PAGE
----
I sometimes talk about how far gifted individuals are from the norm when I meet with my gifted clients. I will share that “giftedness,” which is at the high end of the intelligence spectrum, is as far from the norm as is “Intellectual Developmental Disorder,” which is at the low end of the intelligence spectrum. Intellectual Development Disorder used to be referred to as Mild Mental Retardation in the diagnostic manual used by psychologists, which is the Diagnostic and Statistical Manual of Mental Disorders, Text-Revised, 4th Edition, also referred to as the DSM-IV-TR.
Giftedness is defined as having an IQ in the top 2.5% of the population when assessed using standardized tests such as the WAIS (Wechsler Adult Intelligence Scale). A diagnosis of Intellectual Developmental Disorder is made when a person’s intelligence is assessed to be in the lowest 2.5% of the population using the same tests.
These two extremes of the distribution on the intelligence spectrum make up almost 5% of the population. Telling my gifted clients they are as far from the middle of the intelligence spectrum, or “the norm,” as those with Intellectual Developmental Disorder gives them a framework that allows them to see their differences from a completely new perspective.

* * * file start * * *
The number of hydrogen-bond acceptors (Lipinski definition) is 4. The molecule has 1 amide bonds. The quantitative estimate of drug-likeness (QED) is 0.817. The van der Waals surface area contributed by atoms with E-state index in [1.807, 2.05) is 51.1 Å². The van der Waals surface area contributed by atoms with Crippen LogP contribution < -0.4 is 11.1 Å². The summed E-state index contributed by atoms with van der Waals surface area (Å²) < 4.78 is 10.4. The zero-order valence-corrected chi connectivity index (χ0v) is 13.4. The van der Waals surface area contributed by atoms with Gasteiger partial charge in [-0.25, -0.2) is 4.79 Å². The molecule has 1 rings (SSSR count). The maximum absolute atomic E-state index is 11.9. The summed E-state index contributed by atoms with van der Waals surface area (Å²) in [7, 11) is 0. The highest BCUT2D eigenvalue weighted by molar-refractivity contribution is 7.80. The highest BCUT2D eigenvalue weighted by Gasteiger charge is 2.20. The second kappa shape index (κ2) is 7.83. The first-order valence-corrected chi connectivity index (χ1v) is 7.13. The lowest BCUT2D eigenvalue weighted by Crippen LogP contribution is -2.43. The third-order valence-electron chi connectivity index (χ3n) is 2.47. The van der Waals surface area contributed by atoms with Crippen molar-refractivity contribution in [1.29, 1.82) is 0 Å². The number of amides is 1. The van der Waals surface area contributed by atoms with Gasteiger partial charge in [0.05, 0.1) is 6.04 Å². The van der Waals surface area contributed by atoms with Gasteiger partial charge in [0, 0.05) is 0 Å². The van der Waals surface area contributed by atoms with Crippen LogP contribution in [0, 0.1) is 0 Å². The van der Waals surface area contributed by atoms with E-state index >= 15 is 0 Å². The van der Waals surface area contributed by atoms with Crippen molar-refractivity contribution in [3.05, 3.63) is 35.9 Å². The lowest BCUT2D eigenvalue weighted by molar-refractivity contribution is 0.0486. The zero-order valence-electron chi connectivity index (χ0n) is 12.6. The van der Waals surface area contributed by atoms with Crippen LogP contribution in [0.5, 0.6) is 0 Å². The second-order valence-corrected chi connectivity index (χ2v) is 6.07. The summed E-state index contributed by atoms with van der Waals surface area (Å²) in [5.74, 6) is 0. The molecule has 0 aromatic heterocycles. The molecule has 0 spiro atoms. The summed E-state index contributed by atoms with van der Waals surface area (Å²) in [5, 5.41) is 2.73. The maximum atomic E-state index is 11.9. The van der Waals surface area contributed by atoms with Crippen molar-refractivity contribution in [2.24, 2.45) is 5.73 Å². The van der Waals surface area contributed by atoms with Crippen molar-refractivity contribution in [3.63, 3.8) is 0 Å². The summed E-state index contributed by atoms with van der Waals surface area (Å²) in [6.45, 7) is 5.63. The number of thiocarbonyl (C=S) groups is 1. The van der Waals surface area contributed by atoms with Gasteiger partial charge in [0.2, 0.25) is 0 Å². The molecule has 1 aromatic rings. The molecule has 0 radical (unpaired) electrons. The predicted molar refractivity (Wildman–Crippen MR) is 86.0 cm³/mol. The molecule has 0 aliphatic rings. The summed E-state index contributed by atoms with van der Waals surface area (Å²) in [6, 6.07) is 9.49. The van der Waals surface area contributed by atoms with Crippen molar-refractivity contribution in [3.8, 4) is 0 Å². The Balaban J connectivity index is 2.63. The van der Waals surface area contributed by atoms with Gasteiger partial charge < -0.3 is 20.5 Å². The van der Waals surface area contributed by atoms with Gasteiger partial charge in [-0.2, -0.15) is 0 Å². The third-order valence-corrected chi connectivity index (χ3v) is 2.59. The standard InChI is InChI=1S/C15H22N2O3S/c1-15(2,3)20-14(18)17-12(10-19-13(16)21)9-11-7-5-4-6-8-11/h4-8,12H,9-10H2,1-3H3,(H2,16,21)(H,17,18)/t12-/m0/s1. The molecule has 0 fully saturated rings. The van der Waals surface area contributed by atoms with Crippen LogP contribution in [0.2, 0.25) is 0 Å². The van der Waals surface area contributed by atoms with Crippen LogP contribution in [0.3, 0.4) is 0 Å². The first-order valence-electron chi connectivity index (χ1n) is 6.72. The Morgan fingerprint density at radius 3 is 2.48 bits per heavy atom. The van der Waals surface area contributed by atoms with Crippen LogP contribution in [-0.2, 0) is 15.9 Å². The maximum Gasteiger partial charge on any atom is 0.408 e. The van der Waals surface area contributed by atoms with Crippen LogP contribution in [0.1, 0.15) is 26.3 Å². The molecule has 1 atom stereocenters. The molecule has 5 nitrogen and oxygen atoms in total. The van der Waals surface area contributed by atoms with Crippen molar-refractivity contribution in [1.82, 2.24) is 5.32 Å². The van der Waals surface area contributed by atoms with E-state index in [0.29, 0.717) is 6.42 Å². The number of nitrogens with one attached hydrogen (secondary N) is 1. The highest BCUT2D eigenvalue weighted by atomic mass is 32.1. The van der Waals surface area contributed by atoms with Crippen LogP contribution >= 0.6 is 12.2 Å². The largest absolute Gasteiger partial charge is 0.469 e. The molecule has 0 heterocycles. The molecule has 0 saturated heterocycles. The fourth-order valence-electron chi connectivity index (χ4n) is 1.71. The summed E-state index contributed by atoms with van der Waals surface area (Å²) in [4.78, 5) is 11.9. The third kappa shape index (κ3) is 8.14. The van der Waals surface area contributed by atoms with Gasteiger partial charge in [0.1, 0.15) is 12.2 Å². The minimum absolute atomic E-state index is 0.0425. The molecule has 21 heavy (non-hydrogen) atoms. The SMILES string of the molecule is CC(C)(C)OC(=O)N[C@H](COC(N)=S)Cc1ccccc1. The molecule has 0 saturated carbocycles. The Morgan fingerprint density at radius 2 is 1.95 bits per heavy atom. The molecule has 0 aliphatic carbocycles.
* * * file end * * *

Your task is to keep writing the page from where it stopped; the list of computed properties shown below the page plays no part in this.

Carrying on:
The farther away an individual is from the middle of the intelligence spectrum in either direction, the greater that individual’s psychological differences are from the norm. Perhaps not surprisingly, the farther an individual is from the norm in either direction, the less often they will be able to find others like themselves.
Alienation from the norm, or social exclusion, is a serious risk for both the gifted and for those with Intellectual Developmental Disorder. Gifted individuals likely feel this exclusion more intensely, however, because they are more aware of how they are perceived. Read more about how gifted children struggle in classrooms.
Gifted individuals that are aware of their differences from their peers often struggle to form a meaningful sense of identity, to derive meaning from their experiences, and to form connections with others. For example, despite a gifted individuals efforts to to try and fit in, it is often difficult for someone with average abilities to completely comprehend a gifted person’s sense of humour or vocabulary.
Another example of when it may become difficult for a gifted individual to fit in can occur when that gifted individual applies for a job, but is not hired because they are perceived to be ‘too intelligent.’
— Dr. Patricia Turner, Registered Psychologist, Calgary, Alberta